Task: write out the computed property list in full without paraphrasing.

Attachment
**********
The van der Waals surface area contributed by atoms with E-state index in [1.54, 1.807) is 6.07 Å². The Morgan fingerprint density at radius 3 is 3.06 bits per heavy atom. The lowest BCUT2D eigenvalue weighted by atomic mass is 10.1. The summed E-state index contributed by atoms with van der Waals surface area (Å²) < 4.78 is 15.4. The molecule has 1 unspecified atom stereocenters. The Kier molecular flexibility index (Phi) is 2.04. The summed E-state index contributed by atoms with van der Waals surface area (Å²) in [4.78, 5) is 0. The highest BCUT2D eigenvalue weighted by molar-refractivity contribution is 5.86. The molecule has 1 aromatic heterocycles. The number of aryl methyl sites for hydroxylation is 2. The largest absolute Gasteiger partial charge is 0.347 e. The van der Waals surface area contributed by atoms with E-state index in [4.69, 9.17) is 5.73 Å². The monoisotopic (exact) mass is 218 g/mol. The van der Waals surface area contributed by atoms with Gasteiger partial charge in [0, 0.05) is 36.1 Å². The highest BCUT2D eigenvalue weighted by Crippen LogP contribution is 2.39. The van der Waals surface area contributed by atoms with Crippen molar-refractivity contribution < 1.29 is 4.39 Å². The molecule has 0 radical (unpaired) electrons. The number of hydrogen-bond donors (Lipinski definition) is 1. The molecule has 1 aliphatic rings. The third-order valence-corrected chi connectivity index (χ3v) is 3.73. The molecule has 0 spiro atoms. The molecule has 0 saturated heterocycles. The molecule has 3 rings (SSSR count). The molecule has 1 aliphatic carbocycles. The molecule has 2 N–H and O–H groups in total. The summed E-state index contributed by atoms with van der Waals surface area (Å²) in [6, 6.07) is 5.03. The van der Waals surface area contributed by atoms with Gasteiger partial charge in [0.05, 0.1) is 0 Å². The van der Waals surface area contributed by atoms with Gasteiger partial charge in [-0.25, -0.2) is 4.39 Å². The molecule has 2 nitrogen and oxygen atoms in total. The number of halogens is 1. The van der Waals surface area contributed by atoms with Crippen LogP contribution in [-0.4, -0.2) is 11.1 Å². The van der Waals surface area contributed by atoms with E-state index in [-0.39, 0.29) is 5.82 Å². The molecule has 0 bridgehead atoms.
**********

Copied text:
The van der Waals surface area contributed by atoms with E-state index in [1.54, 1.807) is 6.07 Å². The Morgan fingerprint density at radius 3 is 3.06 bits per heavy atom. The lowest BCUT2D eigenvalue weighted by atomic mass is 10.1. The summed E-state index contributed by atoms with van der Waals surface area (Å²) < 4.78 is 15.4. The molecule has 1 unspecified atom stereocenters. The Kier molecular flexibility index (Phi) is 2.04. The summed E-state index contributed by atoms with van der Waals surface area (Å²) in [4.78, 5) is 0. The highest BCUT2D eigenvalue weighted by molar-refractivity contribution is 5.86. The molecule has 1 aromatic heterocycles. The number of aryl methyl sites for hydroxylation is 2. The largest absolute Gasteiger partial charge is 0.347 e. The van der Waals surface area contributed by atoms with E-state index in [4.69, 9.17) is 5.73 Å². The monoisotopic (exact) mass is 218 g/mol. The van der Waals surface area contributed by atoms with Gasteiger partial charge in [0, 0.05) is 36.1 Å². The highest BCUT2D eigenvalue weighted by Crippen LogP contribution is 2.39. The van der Waals surface area contributed by atoms with Crippen molar-refractivity contribution < 1.29 is 4.39 Å². The molecule has 0 radical (unpaired) electrons. The number of hydrogen-bond donors (Lipinski definition) is 1. The molecule has 1 aliphatic rings. The third-order valence-corrected chi connectivity index (χ3v) is 3.73. The molecule has 0 spiro atoms. The molecule has 0 saturated heterocycles. The molecule has 3 rings (SSSR count). The molecule has 1 aliphatic carbocycles. The molecule has 2 N–H and O–H groups in total. The summed E-state index contributed by atoms with van der Waals surface area (Å²) in [6, 6.07) is 5.03. The van der Waals surface area contributed by atoms with Gasteiger partial charge in [0.05, 0.1) is 0 Å². The van der Waals surface area contributed by atoms with Gasteiger partial charge in [-0.25, -0.2) is 4.39 Å². The molecule has 2 nitrogen and oxygen atoms in total. The number of halogens is 1. The van der Waals surface area contributed by atoms with Crippen LogP contribution in [-0.4, -0.2) is 11.1 Å². The van der Waals surface area contributed by atoms with E-state index in [-0.39, 0.29) is 5.82 Å². The molecule has 0 bridgehead atoms.